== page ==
Lingua (play)

Lingua (play)

"Lingua, or the Combat of the Tongue and the Five Senses for Superiority" is is an allegorical stage play of the first decade of the seventeenth century, generally attributed to the academic playwright Thomas Tomkis.


"Lingua" was entered into the Stationers' Register on February 23, 1607 (new style), and was published later that year in a quarto printed by George Eld for the bookseller Simon Waterson. [E. K. Chambers, "The Elizabethan Stage", 4 Volumes, Oxford, Clarendon Press, 1923; Vol. 3, p. 497.] The play proved to have unusual long-term popularity for an academic work, and was reprinted in 1610, 1617, 1622, 1632, and 1657. Its use of English rather than the more normal Latin gave "Lingua" a wider accessibility to a general audience than academic dramas of its era usually had. In 1613 "Lingua" was translated into a German version titled "Speculum Aestheticum", by Johannes Rhenanus; a Dutch translation followed in 1648, by Lambert van den Bosch. [Morris P. Tilley, "The Comedy "Lingua" and Sir John Davies's "Nosce Teipsum"," "Modern Language Notes" Vol. 44 No. 1 (January 1929), p. 36 n. 1.]


The date of the play's stage premier is uncertain. The play's text itself contains a reference to the year 1602: "About the year 1602 many used this skew kind of language" (Act III, scene v). Some scholars have supported this date by noting apparent contemporary references and allusions; the personification of "Queen Psyche" (IV, vii), for example, is the type of complement to Queen Elizabeth common during her reign, and is logical in play written prior to her 1603 death. Other commentators have demurred, however; apparent allusions to Shakespeare's "Macbeth" suggest a date closer to the 1607 publication to some critics. [Chambers, Vol. 3, p. 498.]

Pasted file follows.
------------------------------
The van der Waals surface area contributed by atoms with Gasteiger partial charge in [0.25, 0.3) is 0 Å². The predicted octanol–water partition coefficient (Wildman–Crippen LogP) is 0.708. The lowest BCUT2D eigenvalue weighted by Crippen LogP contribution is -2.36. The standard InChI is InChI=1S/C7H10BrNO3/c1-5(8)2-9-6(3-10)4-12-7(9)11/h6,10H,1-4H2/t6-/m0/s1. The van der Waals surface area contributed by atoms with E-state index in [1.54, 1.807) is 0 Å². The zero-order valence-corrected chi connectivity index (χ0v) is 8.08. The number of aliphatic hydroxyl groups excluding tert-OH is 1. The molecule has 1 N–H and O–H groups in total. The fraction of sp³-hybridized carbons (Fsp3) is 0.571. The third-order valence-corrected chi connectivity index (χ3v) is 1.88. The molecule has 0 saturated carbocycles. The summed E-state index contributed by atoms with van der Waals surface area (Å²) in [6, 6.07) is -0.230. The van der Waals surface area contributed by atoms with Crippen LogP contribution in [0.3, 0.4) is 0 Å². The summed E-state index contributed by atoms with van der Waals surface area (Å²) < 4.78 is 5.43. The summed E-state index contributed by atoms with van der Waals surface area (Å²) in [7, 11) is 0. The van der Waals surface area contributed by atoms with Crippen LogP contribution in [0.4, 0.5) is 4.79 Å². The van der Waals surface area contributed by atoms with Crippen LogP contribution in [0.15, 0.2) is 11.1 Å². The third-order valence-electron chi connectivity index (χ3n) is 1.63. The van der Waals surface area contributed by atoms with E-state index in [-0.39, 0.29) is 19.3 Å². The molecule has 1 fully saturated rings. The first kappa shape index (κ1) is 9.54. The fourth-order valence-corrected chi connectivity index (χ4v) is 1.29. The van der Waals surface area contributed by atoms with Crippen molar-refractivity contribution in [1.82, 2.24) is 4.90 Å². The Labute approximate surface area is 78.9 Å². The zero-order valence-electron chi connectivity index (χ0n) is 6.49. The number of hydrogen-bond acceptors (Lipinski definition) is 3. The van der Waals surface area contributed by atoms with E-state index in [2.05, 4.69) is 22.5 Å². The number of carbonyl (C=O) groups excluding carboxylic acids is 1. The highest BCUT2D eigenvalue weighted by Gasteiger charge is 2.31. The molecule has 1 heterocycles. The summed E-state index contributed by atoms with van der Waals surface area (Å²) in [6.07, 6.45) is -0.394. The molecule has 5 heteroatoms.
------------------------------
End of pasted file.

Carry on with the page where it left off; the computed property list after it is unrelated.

The early editions of "Lingua" were all printed with no attribution of authorship. A manuscript list of books and papers from the hand of Sir John Harington assigns the play to Tomkis; and the play's resemblances with Tomkis's "Albumazar" have persuaded scholars that Harington's attribution of "Lingua" to Tomkis is correct.


Tomkis borrowed and adapted his main plot from the classical myth of the Judgement of Paris; but particular features of his work depend upon more contemporaneous influences, including Spenser's "The Faerie Queene", [Tilley, "The Comedy "Lingua" and "The Faerie Queene", "MLN" Vol. 42 No. 3 (March 1927), pp. 150-7.] Du Bartas' "La Sepmaine", [Tilley, "The Comedy "Lingua" and Du Bartas' "La Sepmaine"," "MLN" Vol. 42 No. 5 (May 1927), pp. 293-9.] and Sir John Davies's "Nosce Teipsum". [Tilley, "MLN" Vol. 44 No. 1, pp. 36-9.]

Oliver Cromwell?

A reference to "Lingua" from 1663 states that Oliver Cromwell played a part in an early production of the play. [Sidney Lee, ed., "The Dictionary of National Biography", Vol. 57; London, Smith & Elder, 1899; p. 14.] If this tradition has any validity, it may involve the entertainment that Cromwell's uncle, Sir Oliver Cromwell, provided for King James I at Hinchinbrook in late April 1603. If "Lingua" was staged for the king at that time and place (which is uncertain), the future Protector and regicide, then four years old, may have filled the role of Small Beer in IV,v.


The 1607 quarto of "Lingua" is very unusual in that it provides highly detailed and specific descriptions of the costumes worn by the actors:
* Auditus wears "a garland of bays intermingled with red and white roses upon a false hair, a cloth of silver mantle upon a pair of stain bases, wrought sleeves, buskins, gloves, &c."
* Visus, like the other Senses, is also furnished with a garland of bays and red and white roses; he wears "a light coloured taffeta mantle striped with silver, and fringed upon green silk bases, buskins, &c." he also carries a fan of peacock feathers. His companion Colour is "clad in changeable silk, with a rainbow out of a cloud on her head...."